The Jnats work beautifully on Western chisels as well, here is a AI chisel next to a Japanese chisel both finished on Jnats. IIRC the finish stone was the Takashima Ooban.

As always....Click 'em to big 'em.


Wednesday, May 11, 2016

A Journal Entry

Just a warning, todays post is a journal entry. Before Blogs I kept a journal, not every day but often....Kinda like I Blog. Lately the Blog has been more about woodworking than anything else because I've been doing woodworking more than anything else. On to today's journal entry.

The last three or so weeks can best be described as interesting....And that is where I will stop. I wrote a lot of boring stuff no one but me would care about and it was too boring even for me. The short version: The last three weeks have been spent dealing with a series of un-related health issues. None of which were serious but enough to keep me from working. As a list: Type 2 diabetes, passing a Kidney stone, Tearing my right biceps tendon, and last a week of bronchitis that has kicked my butt. 

I've a journal entry so a couple years down the road and I try to remember when and what happened I can see a date and a list.

Maybe something on the tool chest lid or another tour of the shop in the next post, hell even a post on sharpening would be more interesting. Whatever, some bright object will catch my eye. 

BTW, the 'Wing is in the shop, I figure with my soon going part time I might have time to do a couple of RTE's. The Dirty Fat Girl may run TBMRITS (I-10) once more. 

See you guys on down the road,


Tuesday, May 10, 2016

Tool Chest Lid

No photos because, who knows....The stock for the tool chest lid had been setting on the end of the main work bench for a couple of days waiting for me to finish moving the shop fixtures around and making room on the benches to work.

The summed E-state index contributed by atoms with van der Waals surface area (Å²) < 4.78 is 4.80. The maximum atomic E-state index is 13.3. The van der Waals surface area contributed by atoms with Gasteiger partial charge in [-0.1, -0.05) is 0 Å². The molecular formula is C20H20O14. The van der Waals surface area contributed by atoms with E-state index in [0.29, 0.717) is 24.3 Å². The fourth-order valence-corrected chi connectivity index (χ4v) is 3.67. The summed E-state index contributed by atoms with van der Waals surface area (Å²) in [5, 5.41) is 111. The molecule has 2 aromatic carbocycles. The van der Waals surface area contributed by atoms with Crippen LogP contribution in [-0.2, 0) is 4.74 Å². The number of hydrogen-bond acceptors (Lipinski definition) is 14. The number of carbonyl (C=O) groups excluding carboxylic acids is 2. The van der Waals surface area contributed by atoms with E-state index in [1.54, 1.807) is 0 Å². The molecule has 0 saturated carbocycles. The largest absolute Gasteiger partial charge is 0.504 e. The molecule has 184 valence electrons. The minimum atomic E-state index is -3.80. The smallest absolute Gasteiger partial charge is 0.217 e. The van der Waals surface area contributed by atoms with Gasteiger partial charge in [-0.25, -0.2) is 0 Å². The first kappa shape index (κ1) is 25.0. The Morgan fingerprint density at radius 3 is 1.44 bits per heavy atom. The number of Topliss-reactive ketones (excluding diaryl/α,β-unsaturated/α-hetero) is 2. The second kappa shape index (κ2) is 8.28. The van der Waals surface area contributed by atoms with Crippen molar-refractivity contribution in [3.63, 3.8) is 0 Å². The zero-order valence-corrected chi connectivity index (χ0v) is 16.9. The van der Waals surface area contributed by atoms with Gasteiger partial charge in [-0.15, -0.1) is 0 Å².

I'd marked the stock out several days ago so all that was needed was room and setting up to start chopping the four mortises. I decided on 3/8" mortises mostly for two reasons, the mortises were going to be 50mm deep and I find a deep 1/4" mortise a real PITA to chop. May be technique but there is a big difference between chopping a 1/4" vs. 3/8" mortise. The only problem was the rails are not quite 4/4 leaving the cheeks a little thin. BTW, the rails are Cherry......I bet you can see what's coming from a mile away.

Sure 'nuff about 40mm into a 50mm mortise, the last of the four needed, the cheek split. I must have looked at it for five minutes working my way through the 5 stages of grief before the first "fuck" followed by several more. After finishing the required cursing and then looking at the split, it wasn't in an area of high stress and it was clean and attached, I opened it up, squirted some glue in the gap, clamped that sucker down, and went to Costco to graze on the free samples and to pick up something for dinner.

When I took the clamp off this morning, even knowing where the split is, I can't see it. Once coffee time, scratching doggy butt, and getting Msbubba out the door is done, I'll carefully remove the last 10mm of the mortise and then start on the tenons.

The panel is ready for glue up.

Sunday, May 08, 2016

New Configuration AKA 10lbs "Stuff" in a 5lb Shop

One of the reasons for the marking gauge post the other day was I needed to move some of the shop fixtures around to make room for the new tool chest. Today was the day.

I had plans to make all new fixtures, even picked up some Cherry "shorts" at a shop fixture price to do the job but as I looked and measured I figured out that the old fixtures would work with just a little rearranging. Faster than a speeding bullet I was on it before I could change my mind.

Here are some photos of the rearranged shop:

The east wall from the working end of the main bench. Not much, if anything has changed on this side. On the sharpening bench the left end is used for Ark oil stones, the right for the Jnats.

The north wall from the back side of the main bench. The saw till is in much the same position but just a thin one lower. The plane till moved from the right to the left and much lower. The chisel till stayed on the right but is raised enough to fit under the tool chest lid (once finished). and the junk cabinet was moved high to the right. You can see where the red tool chest will live.

The northwest wall now has the Plano Vertical Panel clamp mounted. One of the wall cabinets was removed. the other moved to the west wall and higher, and the shelf and chisel rack were shortened.

No matter how much I squint it is still too much stuff. No matter how much I move it around it is too much stuff. I am working to cull but even that is slow because it is either throw it away if you want to be shed quickly or it will move out very slowly if you want to find a good home. I'm in the slow phase for now but the throw it in the trash-give to Goodwill is looking better all the time.

Bob, thanks for the note....My heart goes out to you and your family.


Wednesday, May 04, 2016

House Keeping